Following the first three erhu songs, renowned Chinese Folk Singer Yali Guo was welcomed to the stage. She performed two songs, both of which were able to showcase not only the ageless charm of Chinese folk music, but also the incredible range of Ms. Guo’s voice. It is honestly no wonder that Ms. Guo has received such widespread recognition for her talent, including the title of “Favorite Singer” in the 2003 National Audience Choice Awards, as well as the gold medal for group folk music in the 2012 National Folk Vocal Competition, among numerous other awards.
Our Erhuist Xiaolu Ma is also no stranger to such recognition. Her skill with the erhu has merited numerous awards, including the 2014 Gold Award for the National Musical Instruments Ensemble in the Fifth Session of the National Youth Chinese Musical Instruments Competition, the Silver Award for the Chinese National Music Alliance’s (CNMA’s) International Chinese Music Chamber Orchestra Competition in 2013 and the 2012 Wen Hua Prize in the “Traditional Musical Instrument Ensemble Competition.”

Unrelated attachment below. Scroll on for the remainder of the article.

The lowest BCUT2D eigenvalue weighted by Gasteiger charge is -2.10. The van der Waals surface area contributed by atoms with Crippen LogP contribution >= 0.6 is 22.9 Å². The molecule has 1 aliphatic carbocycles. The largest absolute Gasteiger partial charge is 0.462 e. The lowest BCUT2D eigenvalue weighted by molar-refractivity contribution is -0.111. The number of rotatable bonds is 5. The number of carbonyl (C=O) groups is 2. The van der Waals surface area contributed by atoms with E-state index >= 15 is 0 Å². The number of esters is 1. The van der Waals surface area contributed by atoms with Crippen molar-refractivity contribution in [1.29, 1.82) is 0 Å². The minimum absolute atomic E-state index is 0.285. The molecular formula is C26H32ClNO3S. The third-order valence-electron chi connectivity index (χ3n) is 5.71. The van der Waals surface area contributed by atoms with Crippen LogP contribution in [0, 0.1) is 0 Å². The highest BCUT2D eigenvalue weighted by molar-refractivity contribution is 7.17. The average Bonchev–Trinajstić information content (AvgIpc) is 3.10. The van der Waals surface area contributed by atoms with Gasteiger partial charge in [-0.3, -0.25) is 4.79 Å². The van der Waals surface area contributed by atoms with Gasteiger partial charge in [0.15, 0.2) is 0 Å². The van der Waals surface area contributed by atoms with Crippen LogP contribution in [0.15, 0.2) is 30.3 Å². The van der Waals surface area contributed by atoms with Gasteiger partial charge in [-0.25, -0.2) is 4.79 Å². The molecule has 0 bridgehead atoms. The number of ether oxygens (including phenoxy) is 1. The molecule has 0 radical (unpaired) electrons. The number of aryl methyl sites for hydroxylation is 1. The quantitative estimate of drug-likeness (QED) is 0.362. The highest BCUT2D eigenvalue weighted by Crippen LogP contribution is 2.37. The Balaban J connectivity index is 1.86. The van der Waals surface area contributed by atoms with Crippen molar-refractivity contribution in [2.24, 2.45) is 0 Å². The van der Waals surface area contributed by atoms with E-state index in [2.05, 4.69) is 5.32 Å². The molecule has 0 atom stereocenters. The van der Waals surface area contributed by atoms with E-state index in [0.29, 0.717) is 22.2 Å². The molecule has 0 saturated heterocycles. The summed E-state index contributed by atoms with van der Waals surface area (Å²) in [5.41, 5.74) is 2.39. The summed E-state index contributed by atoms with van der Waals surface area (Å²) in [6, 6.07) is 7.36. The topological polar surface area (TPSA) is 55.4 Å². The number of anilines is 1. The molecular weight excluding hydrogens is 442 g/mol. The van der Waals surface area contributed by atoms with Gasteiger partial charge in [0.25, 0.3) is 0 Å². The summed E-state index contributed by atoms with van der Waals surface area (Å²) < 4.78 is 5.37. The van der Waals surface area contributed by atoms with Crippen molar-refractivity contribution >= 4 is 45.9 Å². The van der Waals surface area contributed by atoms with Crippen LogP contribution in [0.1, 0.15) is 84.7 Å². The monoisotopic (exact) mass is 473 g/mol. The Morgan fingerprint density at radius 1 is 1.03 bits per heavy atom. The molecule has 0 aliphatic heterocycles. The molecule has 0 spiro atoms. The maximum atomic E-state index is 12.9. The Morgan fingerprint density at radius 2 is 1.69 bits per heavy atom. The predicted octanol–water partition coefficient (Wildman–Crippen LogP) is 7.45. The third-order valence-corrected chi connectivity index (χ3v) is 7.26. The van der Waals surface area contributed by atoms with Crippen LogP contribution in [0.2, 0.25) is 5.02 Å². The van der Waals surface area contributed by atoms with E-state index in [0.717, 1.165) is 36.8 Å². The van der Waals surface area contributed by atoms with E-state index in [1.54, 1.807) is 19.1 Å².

Ms. Ma closed the concert with three very diverse pieces. “Heartstrings,” which is the score from a film of the same name; “Shadows of Candles Flickering Red,” which combines the triple meter of waltz with traditional Chinese melodies; and finally, “New Year’s Eve,” which reflects the nostalgic feelings of a Chinese composer on the night of the Chinese New Year after having moved abroad. The latter half of the concert showcased the striking versatility of the erhu as an instrument in the modern age.
The Erhu Solo Concert was nothing short of magnificent. Utterly captivating and brimming with talent, it was the perfect way to celebrate Chinese culture and Global Confucius Institute Day.
Civic Engagement of the Middle Class in China
It is the goal of Confucius Institutes around the world to facilitate better understandings of China, which of course, is an incredibly large and complex nation. As such, an important part of Global Confucius Institute Day is presenting China from numerous perspectives. The Erhu Solo Concert presented China through the lens of thousands of years of history and culture. This lecture, on the other hand, brought forth the booming, contemporary China which has emerged in recent years, through the lens of fascinating socio-economic trends.